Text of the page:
And I remain astounded that people find the Clinton analogy not merely wrong but preposterous. There are plenty of differences, but it’s important to try the shoe on the other foot. Sure, I see the argument that a clean sweep is less suspicious than selective defenestration. But I still have to wonder: If Karl Rove had gotten his way and Bush had fired all 93 US Attorneys at the beginning of his second term, would you (that’s you, Brad DeLong, and Kevin Drum, among others) actually have shrugged it off as no big deal? If Clinton had fired just eight, would you have been hammering him for corrupting justice? Would the fact that the firings came in the middle of the president’s term loom quite so large? If one of the prosecutors had just sent a Democratic Congressman to jail, would you be totally untempted by the White House explanation that the real cause was, say, a reluctance to prosecute abortion-clinic protesters under RICO? Or is there a humongous, crucial distinction between firing prosecutors in in your first term and doing it in your second? As the Church Lady used to say: "How convenient."I too am astounded that this has become such an issue. The hypocrisy on both sides of the immediate issue and the larger partisan issue is thick enough to spread on bread and eat.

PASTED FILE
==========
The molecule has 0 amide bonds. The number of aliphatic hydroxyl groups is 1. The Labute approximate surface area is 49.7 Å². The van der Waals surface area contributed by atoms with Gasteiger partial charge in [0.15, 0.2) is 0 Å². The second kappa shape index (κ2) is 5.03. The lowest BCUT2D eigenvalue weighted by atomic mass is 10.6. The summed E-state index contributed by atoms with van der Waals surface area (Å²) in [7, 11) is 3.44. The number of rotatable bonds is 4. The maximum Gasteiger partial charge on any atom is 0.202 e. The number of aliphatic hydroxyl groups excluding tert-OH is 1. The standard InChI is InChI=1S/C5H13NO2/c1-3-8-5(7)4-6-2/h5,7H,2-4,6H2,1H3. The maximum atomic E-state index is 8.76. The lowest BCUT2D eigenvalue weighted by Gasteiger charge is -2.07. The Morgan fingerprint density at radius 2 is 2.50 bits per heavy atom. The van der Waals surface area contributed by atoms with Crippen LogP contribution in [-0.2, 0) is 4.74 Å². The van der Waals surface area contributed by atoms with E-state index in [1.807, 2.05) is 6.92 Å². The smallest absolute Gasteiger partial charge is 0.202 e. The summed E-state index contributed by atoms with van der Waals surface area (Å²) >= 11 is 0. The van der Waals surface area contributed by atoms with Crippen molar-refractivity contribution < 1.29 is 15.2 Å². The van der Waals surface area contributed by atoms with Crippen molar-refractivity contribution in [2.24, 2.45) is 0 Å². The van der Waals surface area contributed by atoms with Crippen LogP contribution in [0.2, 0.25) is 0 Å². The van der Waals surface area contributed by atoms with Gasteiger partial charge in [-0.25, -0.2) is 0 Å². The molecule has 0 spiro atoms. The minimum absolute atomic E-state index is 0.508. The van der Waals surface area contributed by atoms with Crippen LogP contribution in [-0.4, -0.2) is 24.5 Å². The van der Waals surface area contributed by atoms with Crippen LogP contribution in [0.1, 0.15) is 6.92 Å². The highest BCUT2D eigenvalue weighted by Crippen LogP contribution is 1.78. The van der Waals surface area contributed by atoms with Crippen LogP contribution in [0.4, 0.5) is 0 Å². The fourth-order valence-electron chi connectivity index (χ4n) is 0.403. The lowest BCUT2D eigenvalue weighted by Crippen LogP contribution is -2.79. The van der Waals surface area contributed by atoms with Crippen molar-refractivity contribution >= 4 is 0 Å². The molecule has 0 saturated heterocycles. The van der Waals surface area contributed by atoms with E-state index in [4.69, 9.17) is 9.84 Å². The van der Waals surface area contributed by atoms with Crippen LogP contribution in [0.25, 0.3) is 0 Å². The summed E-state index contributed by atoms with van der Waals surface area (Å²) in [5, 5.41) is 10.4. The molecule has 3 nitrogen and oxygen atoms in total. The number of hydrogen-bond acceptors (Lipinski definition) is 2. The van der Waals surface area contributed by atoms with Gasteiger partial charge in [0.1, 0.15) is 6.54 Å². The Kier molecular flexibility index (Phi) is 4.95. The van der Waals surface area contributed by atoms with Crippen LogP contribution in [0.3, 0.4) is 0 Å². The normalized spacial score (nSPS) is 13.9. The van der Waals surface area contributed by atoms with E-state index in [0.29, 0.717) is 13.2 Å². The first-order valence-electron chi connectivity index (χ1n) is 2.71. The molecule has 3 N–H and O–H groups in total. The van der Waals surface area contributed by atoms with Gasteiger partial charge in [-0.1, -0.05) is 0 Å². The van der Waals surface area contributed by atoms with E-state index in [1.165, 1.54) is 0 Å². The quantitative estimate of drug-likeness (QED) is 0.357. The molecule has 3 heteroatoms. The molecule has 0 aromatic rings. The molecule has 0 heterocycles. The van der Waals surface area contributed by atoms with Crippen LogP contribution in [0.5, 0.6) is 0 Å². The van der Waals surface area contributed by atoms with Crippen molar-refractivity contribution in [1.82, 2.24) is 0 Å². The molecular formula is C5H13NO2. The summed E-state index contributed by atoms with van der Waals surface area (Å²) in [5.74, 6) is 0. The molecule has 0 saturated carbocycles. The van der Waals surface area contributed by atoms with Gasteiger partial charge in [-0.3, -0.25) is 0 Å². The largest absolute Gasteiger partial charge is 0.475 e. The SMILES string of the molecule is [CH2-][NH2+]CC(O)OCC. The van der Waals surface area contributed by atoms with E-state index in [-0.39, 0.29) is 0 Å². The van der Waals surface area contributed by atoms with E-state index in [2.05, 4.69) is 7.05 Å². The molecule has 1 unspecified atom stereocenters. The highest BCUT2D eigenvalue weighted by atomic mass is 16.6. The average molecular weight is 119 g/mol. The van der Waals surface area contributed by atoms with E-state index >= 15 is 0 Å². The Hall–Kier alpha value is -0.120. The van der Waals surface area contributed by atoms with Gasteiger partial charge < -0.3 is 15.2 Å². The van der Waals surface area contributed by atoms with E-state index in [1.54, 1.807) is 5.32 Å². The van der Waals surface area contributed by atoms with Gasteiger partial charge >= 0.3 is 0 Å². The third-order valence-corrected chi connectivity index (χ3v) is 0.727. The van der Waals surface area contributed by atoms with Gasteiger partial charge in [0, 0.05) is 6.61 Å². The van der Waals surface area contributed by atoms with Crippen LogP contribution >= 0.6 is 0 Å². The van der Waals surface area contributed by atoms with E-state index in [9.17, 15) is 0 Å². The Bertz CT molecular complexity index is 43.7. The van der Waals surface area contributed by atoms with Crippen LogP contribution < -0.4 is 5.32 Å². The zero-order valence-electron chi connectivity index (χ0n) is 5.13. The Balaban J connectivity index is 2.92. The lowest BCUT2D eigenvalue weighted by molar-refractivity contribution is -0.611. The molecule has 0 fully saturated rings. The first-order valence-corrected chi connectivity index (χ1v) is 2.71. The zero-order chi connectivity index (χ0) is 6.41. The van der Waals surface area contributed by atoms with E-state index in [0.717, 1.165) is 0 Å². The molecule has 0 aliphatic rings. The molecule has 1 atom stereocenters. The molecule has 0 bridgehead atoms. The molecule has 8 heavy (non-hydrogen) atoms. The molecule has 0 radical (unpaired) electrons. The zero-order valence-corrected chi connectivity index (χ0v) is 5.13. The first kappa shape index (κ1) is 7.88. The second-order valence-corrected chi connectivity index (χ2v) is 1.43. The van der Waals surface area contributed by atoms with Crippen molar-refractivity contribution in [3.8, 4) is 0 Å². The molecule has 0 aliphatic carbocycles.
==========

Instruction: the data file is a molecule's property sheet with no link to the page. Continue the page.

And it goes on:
I stand by my earlier position. President Bush had a right to fire these attorneys for what ever reason. All the whining by the fired prosecutors, their colleagues, supporters and the Democrats mean nothing. It wouldn't matter one whit to me if Bill Clinton or Hillary Clinton were in the White House and did teh same thing. These people are political appointees and serve at the pleasure of the President. Get over it.